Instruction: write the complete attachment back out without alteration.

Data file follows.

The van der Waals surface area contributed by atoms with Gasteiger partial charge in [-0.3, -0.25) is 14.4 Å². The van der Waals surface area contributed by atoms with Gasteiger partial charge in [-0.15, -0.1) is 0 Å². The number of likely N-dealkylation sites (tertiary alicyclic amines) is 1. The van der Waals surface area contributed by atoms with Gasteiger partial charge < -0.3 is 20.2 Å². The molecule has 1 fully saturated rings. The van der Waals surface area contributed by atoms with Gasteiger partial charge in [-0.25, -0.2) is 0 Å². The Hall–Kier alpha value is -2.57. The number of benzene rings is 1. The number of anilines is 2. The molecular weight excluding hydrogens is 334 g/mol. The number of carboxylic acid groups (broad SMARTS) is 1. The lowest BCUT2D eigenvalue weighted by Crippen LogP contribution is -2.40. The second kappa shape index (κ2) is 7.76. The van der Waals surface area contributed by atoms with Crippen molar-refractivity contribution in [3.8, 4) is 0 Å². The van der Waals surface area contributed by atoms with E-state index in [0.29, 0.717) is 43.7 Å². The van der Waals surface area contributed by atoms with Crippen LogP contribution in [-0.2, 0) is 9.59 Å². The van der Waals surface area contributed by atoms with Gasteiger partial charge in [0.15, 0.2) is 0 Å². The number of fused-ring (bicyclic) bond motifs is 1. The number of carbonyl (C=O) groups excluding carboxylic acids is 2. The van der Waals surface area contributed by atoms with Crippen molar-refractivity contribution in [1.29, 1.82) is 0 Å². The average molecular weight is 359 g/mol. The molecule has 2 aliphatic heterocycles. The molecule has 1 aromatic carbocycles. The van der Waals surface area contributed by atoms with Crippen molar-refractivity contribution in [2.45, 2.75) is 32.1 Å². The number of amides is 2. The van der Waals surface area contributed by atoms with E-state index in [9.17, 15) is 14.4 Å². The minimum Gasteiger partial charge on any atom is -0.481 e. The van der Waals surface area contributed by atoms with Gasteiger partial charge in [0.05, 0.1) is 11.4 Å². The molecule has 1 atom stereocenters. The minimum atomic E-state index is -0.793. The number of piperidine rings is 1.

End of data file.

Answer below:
The van der Waals surface area contributed by atoms with Gasteiger partial charge in [-0.3, -0.25) is 14.4 Å². The van der Waals surface area contributed by atoms with Gasteiger partial charge in [-0.15, -0.1) is 0 Å². The number of likely N-dealkylation sites (tertiary alicyclic amines) is 1. The van der Waals surface area contributed by atoms with Gasteiger partial charge < -0.3 is 20.2 Å². The molecule has 1 fully saturated rings. The van der Waals surface area contributed by atoms with Gasteiger partial charge in [-0.25, -0.2) is 0 Å². The Hall–Kier alpha value is -2.57. The number of benzene rings is 1. The number of anilines is 2. The molecular weight excluding hydrogens is 334 g/mol. The number of carboxylic acid groups (broad SMARTS) is 1. The lowest BCUT2D eigenvalue weighted by Crippen LogP contribution is -2.40. The second kappa shape index (κ2) is 7.76. The van der Waals surface area contributed by atoms with Crippen molar-refractivity contribution in [3.8, 4) is 0 Å². The van der Waals surface area contributed by atoms with E-state index in [0.29, 0.717) is 43.7 Å². The van der Waals surface area contributed by atoms with Crippen LogP contribution in [-0.2, 0) is 9.59 Å². The van der Waals surface area contributed by atoms with Gasteiger partial charge in [0.15, 0.2) is 0 Å². The number of fused-ring (bicyclic) bond motifs is 1. The number of carbonyl (C=O) groups excluding carboxylic acids is 2. The van der Waals surface area contributed by atoms with Crippen molar-refractivity contribution in [1.29, 1.82) is 0 Å². The average molecular weight is 359 g/mol. The molecule has 2 aliphatic heterocycles. The molecule has 1 aromatic carbocycles. The van der Waals surface area contributed by atoms with Crippen molar-refractivity contribution in [2.45, 2.75) is 32.1 Å². The number of amides is 2. The van der Waals surface area contributed by atoms with E-state index in [9.17, 15) is 14.4 Å². The minimum Gasteiger partial charge on any atom is -0.481 e. The van der Waals surface area contributed by atoms with Gasteiger partial charge in [0.05, 0.1) is 11.4 Å². The molecule has 1 atom stereocenters. The minimum atomic E-state index is -0.793. The number of piperidine rings is 1.